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Privacy Android Government Software

FTC Drops the Hammer On Maker of Location-Sharing Flashlight App 187

chicksdaddy writes "The Federal Trade Commission announced on Thursday that it settled with the maker of 'Brightest Flashlight Free,' a popular Android mobile application, over charges that the company used deceptive advertising to collect location and device information from Android owners. The FTC says the company failed to disclose wanton harvesting and sharing of customers' locations and mobile device identities with third parties. Brightest Flashlight Free, which allows Android owners to use their phone as a flashlight, is a top download from Google Play, the main Android marketplace. Statistics from the site indicate that it has been downloaded more than one million times with an overall rating of 4.8 out of 5 stars. The application, which is available for free, displays mobile advertisements on the devices it is installed on. However, the device also harvested a wide range of data from Android phones which was shared with advertisers, including what the FTC describes as 'precise geolocation along with persistent device identifiers.' As part of the settlement with the FTC, Goldenshores is ordered to change its advertisements and in-app disclosures to make explicit any collection of geolocation information, how it is or may be used, the reason for collecting location information and which third parties that data is shared with."
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FTC Drops the Hammer On Maker of Location-Sharing Flashlight App

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  • Security model (Score:3, Interesting)

    by Anonymous Coward on Friday December 06, 2013 @11:26AM (#45618753)

    If someone still says that Android's (or IOS I suppose) security model isn't completely broken...

    Why can't the user choose to disable networking on a per-app level?

  • by Greyfox ( 87712 ) on Friday December 06, 2013 @11:46AM (#45618959) Homepage Journal
    Their flashlight app was requesting network and GPS privs? There's obviously a fundamental problem with the Android security model, and I'm just going to go ahead and point my finger at people. First off, people assume that just because it's on the Play store, it's safe to install. Obviously not the case. Second, people obviously don't review the privs their apps request and say something like "Why the fuck does a flashlight app need access to my GPS and network?" And third, lazy developers have no incentive not to request every priv in the model.

    I'd heard Cyanogenmod was experimenting with a means to deny specific privs to an application rather than take the all-or-nothing approach of "You have to give me all this shit or you can't install it." That's a feature I'd really like to have for my Android phone.

  • by efalk ( 935211 ) on Friday December 06, 2013 @12:55PM (#45619645)

    I have a couple of calculator apps on the Android market. Obviously, a calculator has zero need for any of your personal data, and that's how much I collect -- zero.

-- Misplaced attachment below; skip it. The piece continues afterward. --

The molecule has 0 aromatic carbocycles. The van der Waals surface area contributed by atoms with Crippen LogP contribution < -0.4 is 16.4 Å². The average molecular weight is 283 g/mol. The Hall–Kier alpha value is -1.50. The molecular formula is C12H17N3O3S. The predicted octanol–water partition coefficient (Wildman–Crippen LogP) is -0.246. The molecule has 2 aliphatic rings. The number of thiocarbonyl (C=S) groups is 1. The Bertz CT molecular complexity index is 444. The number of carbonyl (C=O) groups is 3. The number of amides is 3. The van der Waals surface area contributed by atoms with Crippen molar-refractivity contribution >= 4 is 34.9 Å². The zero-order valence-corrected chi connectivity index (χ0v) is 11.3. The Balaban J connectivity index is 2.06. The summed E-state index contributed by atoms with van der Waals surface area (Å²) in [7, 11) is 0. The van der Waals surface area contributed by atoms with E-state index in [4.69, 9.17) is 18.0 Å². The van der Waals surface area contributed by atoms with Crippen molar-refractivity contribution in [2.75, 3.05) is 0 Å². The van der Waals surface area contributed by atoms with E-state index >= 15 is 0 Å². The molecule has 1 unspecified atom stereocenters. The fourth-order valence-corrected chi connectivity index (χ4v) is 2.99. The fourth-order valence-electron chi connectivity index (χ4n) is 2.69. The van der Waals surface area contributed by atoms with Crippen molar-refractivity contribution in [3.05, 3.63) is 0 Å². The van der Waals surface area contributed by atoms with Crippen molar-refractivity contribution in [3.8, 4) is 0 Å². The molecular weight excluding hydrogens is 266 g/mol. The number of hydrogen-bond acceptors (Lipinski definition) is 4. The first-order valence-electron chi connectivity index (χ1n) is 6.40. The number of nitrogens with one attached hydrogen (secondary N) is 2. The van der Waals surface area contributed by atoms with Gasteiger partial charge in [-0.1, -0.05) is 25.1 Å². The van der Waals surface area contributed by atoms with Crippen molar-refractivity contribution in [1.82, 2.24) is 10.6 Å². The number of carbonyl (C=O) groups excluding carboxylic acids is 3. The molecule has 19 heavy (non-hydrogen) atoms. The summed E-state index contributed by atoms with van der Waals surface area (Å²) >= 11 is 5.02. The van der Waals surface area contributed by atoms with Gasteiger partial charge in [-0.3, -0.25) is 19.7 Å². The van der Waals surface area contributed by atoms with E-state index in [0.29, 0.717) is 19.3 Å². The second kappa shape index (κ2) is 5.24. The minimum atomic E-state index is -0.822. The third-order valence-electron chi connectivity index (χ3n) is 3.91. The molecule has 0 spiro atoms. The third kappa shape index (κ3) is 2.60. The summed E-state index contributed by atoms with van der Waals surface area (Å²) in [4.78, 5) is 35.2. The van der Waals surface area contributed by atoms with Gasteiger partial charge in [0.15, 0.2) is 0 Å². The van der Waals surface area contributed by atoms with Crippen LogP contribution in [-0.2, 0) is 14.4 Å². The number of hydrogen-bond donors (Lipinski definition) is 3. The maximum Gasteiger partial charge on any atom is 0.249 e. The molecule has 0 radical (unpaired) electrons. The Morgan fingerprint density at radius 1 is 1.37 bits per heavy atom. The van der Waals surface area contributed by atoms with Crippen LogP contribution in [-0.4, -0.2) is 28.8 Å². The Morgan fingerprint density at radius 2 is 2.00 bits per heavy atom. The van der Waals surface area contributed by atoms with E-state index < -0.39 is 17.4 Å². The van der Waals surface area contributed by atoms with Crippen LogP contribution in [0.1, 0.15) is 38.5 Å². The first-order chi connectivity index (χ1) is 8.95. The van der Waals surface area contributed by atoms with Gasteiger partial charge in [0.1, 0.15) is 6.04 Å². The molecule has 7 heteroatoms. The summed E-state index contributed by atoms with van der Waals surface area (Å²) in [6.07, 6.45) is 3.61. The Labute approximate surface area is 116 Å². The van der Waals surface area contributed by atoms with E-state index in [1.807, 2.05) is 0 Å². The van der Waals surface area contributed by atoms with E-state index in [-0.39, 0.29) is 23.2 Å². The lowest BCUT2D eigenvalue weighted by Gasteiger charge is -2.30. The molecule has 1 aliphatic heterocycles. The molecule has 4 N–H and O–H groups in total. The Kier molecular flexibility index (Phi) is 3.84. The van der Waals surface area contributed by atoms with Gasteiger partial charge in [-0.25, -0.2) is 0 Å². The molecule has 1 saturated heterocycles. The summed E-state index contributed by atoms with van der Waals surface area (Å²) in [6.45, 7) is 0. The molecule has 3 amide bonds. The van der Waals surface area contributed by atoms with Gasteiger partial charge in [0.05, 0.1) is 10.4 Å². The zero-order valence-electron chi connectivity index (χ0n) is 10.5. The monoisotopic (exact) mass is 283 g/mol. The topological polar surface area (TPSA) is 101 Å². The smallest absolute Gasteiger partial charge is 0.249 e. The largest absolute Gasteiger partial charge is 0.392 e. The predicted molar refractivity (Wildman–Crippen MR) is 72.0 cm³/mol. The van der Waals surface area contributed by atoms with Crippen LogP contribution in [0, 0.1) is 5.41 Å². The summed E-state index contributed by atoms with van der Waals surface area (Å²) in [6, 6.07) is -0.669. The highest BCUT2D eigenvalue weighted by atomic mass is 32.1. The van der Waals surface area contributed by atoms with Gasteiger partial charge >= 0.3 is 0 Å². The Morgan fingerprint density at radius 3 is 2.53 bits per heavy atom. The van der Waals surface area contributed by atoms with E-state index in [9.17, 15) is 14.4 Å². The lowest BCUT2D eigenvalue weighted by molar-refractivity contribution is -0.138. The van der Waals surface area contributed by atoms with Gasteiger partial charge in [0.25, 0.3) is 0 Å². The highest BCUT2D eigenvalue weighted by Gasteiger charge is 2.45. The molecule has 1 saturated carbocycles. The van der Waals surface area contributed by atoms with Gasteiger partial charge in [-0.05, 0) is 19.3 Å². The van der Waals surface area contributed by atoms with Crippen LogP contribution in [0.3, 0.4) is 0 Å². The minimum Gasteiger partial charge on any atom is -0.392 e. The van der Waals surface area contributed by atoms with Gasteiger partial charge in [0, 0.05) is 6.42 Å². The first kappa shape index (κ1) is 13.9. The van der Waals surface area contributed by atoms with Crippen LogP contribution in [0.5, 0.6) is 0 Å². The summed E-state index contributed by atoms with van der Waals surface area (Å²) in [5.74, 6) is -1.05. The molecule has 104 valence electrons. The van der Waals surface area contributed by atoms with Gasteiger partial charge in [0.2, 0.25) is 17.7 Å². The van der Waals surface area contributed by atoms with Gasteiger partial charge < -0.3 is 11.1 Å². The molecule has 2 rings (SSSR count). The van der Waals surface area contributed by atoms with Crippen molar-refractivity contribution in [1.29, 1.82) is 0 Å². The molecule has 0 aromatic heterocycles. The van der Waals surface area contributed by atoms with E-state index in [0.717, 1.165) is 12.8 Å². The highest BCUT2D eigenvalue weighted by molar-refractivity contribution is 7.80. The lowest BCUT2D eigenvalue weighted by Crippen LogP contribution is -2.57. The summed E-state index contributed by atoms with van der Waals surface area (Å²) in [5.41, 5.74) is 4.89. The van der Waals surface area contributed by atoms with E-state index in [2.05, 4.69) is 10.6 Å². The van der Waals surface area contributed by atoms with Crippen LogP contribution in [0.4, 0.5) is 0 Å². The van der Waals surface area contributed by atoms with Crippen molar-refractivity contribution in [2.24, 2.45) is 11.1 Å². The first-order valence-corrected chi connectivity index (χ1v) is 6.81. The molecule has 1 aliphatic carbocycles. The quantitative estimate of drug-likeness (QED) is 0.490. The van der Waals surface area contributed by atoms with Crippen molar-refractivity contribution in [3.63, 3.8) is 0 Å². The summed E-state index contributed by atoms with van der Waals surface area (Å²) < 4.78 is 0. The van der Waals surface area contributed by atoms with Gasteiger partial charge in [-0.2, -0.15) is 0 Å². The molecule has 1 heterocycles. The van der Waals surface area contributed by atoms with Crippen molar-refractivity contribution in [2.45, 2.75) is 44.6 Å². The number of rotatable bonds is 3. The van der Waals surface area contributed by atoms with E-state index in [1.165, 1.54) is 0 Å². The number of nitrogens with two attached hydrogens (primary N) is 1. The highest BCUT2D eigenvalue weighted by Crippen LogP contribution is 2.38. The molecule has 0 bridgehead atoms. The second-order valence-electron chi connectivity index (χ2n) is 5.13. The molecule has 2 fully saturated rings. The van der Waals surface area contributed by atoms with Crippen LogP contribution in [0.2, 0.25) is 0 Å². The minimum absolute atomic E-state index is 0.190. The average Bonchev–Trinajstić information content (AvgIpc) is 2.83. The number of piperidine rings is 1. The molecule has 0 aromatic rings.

I recently received an email from "". They provide me with a spyware module to add to my apps. The spyware module collects users' personal data and uploads it to I get paid. Profit!

    They say they only sell anonymized data, but I still thought it was a pretty reprehensible business model. I suspect it's pretty common practice, though.

    The letter:

    I noticed that RpnCalc Financial -- HP 12C has seen a growing number of downloads in recent weeks. I wanted to reach out and discuss how my company, Appayable, offers developers the opportunity to monetize their app without placing ads or impacting user experience

    We pull the social profile of your users, anonymize the data, and identify the mobile device. Appayable's SDK does not take up screen real estate on your application, maintaining the great user experience, and providing more revenue for you. Plus, we do not rely on impressions - as we do not place ads within your app - thus, you generate revenue based on a single download and install. No need to retain the user - only have them open the application once.
    The revenue stream created is ongoing based on our data partnerships, regardless of continued use of the mobile application.

    We've worked hard to make it really simple for you to integrate our service into your app, and as a result have over 6,500 applications on our platform in only 6-months! Whe you have a few minutes, I'd love to talk to you or the appropriate person about working with us.

  • by Anonymous Coward on Friday December 06, 2013 @02:59PM (#45620803)

    Have to wonder how many other apps are doing this that have not been caught yet

    That's the big problem, the FTC is currently playing a losing game of whack-a-mole. The ultimate solution is to inform the developer community that there will be a three month grace period for them to come clean. After that start throwing offenders in prison until the problem goes away. Currently there are no enforced consequences, all the FTC was able to do is get Goldenshores Technologies, LLC, to agree to obey current laws on deceptive business practices and fraud. The scumbag owner is currently laughing all the way to the bank instead of sitting in a holding cell somewhere awaiting sentencing.

    Why isn't the FTC dismantling Goldenshores Technologies (and the personal assets of all the owners) for whatever they can get? I thought the whole idea of civil forfeiture was to deny criminal scumbags from profiting from their crimes.

I was playing poker the other night... with Tarot cards. I got a full house and 4 people died. -- Steven Wright